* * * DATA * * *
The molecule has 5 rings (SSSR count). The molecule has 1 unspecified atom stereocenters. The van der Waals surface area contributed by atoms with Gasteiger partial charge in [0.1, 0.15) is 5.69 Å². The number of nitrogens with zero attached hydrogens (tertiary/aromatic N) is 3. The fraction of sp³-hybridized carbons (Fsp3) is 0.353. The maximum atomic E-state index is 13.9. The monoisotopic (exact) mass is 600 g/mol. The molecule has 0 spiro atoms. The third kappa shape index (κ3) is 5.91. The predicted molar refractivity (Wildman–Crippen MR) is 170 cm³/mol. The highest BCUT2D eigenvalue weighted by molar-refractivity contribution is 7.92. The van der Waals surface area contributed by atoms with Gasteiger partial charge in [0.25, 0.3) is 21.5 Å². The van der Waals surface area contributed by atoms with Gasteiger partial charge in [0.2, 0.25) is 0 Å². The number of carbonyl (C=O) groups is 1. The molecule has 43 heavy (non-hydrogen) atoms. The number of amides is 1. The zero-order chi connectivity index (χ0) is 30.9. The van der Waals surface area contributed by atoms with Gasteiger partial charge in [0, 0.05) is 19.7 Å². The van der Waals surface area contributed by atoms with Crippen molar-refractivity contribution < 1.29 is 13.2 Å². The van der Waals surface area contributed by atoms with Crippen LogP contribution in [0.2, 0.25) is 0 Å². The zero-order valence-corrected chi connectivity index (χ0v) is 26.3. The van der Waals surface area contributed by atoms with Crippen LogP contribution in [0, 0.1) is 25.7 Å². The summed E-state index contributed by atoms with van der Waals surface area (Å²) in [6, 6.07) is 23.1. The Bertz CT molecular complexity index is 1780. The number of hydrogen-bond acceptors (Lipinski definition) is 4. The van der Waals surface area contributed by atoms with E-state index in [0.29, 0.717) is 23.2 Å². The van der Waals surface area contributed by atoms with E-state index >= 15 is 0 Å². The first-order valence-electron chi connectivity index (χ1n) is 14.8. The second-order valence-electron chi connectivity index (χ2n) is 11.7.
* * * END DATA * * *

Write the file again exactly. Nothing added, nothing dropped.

The molecule has 5 rings (SSSR count). The molecule has 1 unspecified atom stereocenters. The van der Waals surface area contributed by atoms with Gasteiger partial charge in [0.1, 0.15) is 5.69 Å². The number of nitrogens with zero attached hydrogens (tertiary/aromatic N) is 3. The fraction of sp³-hybridized carbons (Fsp3) is 0.353. The maximum atomic E-state index is 13.9. The monoisotopic (exact) mass is 600 g/mol. The molecule has 0 spiro atoms. The third kappa shape index (κ3) is 5.91. The predicted molar refractivity (Wildman–Crippen MR) is 170 cm³/mol. The highest BCUT2D eigenvalue weighted by molar-refractivity contribution is 7.92. The van der Waals surface area contributed by atoms with Gasteiger partial charge in [0.25, 0.3) is 21.5 Å². The van der Waals surface area contributed by atoms with Gasteiger partial charge in [0.2, 0.25) is 0 Å². The number of carbonyl (C=O) groups is 1. The molecule has 43 heavy (non-hydrogen) atoms. The number of amides is 1. The zero-order chi connectivity index (χ0) is 30.9. The van der Waals surface area contributed by atoms with Gasteiger partial charge in [0, 0.05) is 19.7 Å². The van der Waals surface area contributed by atoms with Crippen molar-refractivity contribution < 1.29 is 13.2 Å². The van der Waals surface area contributed by atoms with Crippen LogP contribution in [0.2, 0.25) is 0 Å². The zero-order valence-corrected chi connectivity index (χ0v) is 26.3. The van der Waals surface area contributed by atoms with Crippen LogP contribution in [0, 0.1) is 25.7 Å². The summed E-state index contributed by atoms with van der Waals surface area (Å²) in [6, 6.07) is 23.1. The Bertz CT molecular complexity index is 1780. The number of hydrogen-bond acceptors (Lipinski definition) is 4. The van der Waals surface area contributed by atoms with E-state index in [0.29, 0.717) is 23.2 Å². The van der Waals surface area contributed by atoms with E-state index >= 15 is 0 Å². The first-order valence-electron chi connectivity index (χ1n) is 14.8. The second-order valence-electron chi connectivity index (χ2n) is 11.7.